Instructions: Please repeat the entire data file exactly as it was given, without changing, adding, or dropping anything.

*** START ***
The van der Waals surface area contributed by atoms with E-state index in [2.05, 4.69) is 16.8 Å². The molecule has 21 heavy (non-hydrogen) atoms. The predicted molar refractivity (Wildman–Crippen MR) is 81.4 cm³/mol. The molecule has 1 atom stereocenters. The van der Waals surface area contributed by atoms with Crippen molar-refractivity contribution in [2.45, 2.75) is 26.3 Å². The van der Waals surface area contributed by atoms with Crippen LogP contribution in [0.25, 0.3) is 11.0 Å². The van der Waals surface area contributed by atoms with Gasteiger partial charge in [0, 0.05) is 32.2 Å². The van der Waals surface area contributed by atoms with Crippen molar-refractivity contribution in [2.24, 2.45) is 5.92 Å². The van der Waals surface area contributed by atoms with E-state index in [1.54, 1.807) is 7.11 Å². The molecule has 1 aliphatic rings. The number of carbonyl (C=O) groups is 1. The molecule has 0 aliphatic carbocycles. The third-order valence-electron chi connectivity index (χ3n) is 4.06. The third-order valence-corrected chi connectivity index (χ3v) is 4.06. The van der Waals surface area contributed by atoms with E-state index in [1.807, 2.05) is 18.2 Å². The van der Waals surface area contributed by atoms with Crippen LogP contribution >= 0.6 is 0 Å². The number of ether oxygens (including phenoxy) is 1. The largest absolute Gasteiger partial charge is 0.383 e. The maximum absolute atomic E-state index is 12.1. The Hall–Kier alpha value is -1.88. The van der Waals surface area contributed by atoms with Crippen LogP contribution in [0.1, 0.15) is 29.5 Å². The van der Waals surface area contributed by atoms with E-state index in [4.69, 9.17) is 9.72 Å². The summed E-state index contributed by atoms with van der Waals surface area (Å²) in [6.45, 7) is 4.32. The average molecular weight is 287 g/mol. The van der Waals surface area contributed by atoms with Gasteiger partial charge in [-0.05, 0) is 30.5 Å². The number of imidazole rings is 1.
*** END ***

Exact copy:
The van der Waals surface area contributed by atoms with E-state index in [2.05, 4.69) is 16.8 Å². The molecule has 21 heavy (non-hydrogen) atoms. The predicted molar refractivity (Wildman–Crippen MR) is 81.4 cm³/mol. The molecule has 1 atom stereocenters. The van der Waals surface area contributed by atoms with Crippen molar-refractivity contribution in [2.45, 2.75) is 26.3 Å². The van der Waals surface area contributed by atoms with Crippen LogP contribution in [0.25, 0.3) is 11.0 Å². The van der Waals surface area contributed by atoms with Gasteiger partial charge in [0, 0.05) is 32.2 Å². The van der Waals surface area contributed by atoms with Crippen molar-refractivity contribution in [2.24, 2.45) is 5.92 Å². The van der Waals surface area contributed by atoms with E-state index in [1.54, 1.807) is 7.11 Å². The molecule has 1 aliphatic rings. The number of carbonyl (C=O) groups is 1. The molecule has 0 aliphatic carbocycles. The third-order valence-electron chi connectivity index (χ3n) is 4.06. The third-order valence-corrected chi connectivity index (χ3v) is 4.06. The van der Waals surface area contributed by atoms with E-state index in [1.807, 2.05) is 18.2 Å². The van der Waals surface area contributed by atoms with Crippen LogP contribution >= 0.6 is 0 Å². The number of ether oxygens (including phenoxy) is 1. The largest absolute Gasteiger partial charge is 0.383 e. The maximum absolute atomic E-state index is 12.1. The Hall–Kier alpha value is -1.88. The van der Waals surface area contributed by atoms with Crippen LogP contribution in [0.1, 0.15) is 29.5 Å². The van der Waals surface area contributed by atoms with E-state index in [4.69, 9.17) is 9.72 Å². The summed E-state index contributed by atoms with van der Waals surface area (Å²) in [6.45, 7) is 4.32. The average molecular weight is 287 g/mol. The van der Waals surface area contributed by atoms with Gasteiger partial charge in [-0.05, 0) is 30.5 Å². The number of imidazole rings is 1.